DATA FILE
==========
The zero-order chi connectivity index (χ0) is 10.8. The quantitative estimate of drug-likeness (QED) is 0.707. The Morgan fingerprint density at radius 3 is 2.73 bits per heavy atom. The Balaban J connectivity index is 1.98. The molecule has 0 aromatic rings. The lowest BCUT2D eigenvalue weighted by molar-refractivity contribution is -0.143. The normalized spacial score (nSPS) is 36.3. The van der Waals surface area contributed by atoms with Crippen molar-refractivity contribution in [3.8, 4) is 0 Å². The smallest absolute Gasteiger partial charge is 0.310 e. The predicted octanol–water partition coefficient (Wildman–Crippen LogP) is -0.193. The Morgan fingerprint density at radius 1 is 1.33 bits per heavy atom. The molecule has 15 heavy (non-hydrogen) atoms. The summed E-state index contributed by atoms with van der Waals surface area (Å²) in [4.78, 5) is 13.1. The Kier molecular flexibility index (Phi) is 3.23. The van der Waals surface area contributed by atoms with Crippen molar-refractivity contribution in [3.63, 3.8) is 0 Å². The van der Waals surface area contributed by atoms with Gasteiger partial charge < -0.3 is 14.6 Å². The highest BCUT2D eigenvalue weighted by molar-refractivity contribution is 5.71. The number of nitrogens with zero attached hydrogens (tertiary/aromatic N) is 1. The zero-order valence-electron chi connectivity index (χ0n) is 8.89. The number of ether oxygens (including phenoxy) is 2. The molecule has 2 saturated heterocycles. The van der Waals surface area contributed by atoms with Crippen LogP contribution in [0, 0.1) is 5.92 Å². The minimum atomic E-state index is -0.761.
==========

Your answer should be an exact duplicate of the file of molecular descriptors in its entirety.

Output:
The zero-order chi connectivity index (χ0) is 10.8. The quantitative estimate of drug-likeness (QED) is 0.707. The Morgan fingerprint density at radius 3 is 2.73 bits per heavy atom. The Balaban J connectivity index is 1.98. The molecule has 0 aromatic rings. The lowest BCUT2D eigenvalue weighted by molar-refractivity contribution is -0.143. The normalized spacial score (nSPS) is 36.3. The van der Waals surface area contributed by atoms with Crippen molar-refractivity contribution in [3.8, 4) is 0 Å². The smallest absolute Gasteiger partial charge is 0.310 e. The predicted octanol–water partition coefficient (Wildman–Crippen LogP) is -0.193. The Morgan fingerprint density at radius 1 is 1.33 bits per heavy atom. The molecule has 15 heavy (non-hydrogen) atoms. The summed E-state index contributed by atoms with van der Waals surface area (Å²) in [4.78, 5) is 13.1. The Kier molecular flexibility index (Phi) is 3.23. The van der Waals surface area contributed by atoms with Crippen molar-refractivity contribution in [3.63, 3.8) is 0 Å². The van der Waals surface area contributed by atoms with Gasteiger partial charge < -0.3 is 14.6 Å². The highest BCUT2D eigenvalue weighted by molar-refractivity contribution is 5.71. The number of nitrogens with zero attached hydrogens (tertiary/aromatic N) is 1. The zero-order valence-electron chi connectivity index (χ0n) is 8.89. The number of ether oxygens (including phenoxy) is 2. The molecule has 2 saturated heterocycles. The van der Waals surface area contributed by atoms with Crippen LogP contribution in [0, 0.1) is 5.92 Å². The minimum atomic E-state index is -0.761.